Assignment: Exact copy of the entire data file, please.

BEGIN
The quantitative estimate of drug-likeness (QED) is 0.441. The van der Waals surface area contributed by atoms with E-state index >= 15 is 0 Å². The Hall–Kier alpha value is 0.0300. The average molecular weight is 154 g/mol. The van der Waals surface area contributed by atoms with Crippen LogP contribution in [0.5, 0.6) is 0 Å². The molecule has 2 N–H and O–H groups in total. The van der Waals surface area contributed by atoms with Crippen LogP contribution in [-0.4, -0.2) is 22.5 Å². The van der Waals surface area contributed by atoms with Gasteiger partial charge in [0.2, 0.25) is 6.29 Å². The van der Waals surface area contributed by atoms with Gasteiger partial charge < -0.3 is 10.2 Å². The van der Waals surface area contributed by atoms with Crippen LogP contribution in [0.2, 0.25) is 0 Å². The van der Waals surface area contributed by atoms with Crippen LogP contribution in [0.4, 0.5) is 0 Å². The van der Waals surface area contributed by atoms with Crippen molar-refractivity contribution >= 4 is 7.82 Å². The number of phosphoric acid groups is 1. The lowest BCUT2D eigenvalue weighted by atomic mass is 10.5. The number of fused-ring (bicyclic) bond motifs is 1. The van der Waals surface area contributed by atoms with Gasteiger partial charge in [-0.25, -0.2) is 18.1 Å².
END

The quantitative estimate of drug-likeness (QED) is 0.441. The van der Waals surface area contributed by atoms with E-state index >= 15 is 0 Å². The Hall–Kier alpha value is 0.0300. The average molecular weight is 154 g/mol. The van der Waals surface area contributed by atoms with Crippen LogP contribution in [0.5, 0.6) is 0 Å². The molecule has 2 N–H and O–H groups in total. The van der Waals surface area contributed by atoms with Crippen LogP contribution in [-0.4, -0.2) is 22.5 Å². The van der Waals surface area contributed by atoms with Gasteiger partial charge in [0.2, 0.25) is 6.29 Å². The van der Waals surface area contributed by atoms with Gasteiger partial charge < -0.3 is 10.2 Å². The van der Waals surface area contributed by atoms with Crippen LogP contribution in [0.2, 0.25) is 0 Å². The van der Waals surface area contributed by atoms with Crippen LogP contribution in [0.4, 0.5) is 0 Å². The van der Waals surface area contributed by atoms with Crippen molar-refractivity contribution >= 4 is 7.82 Å². The number of phosphoric acid groups is 1. The lowest BCUT2D eigenvalue weighted by atomic mass is 10.5. The number of fused-ring (bicyclic) bond motifs is 1. The van der Waals surface area contributed by atoms with Gasteiger partial charge in [-0.25, -0.2) is 18.1 Å².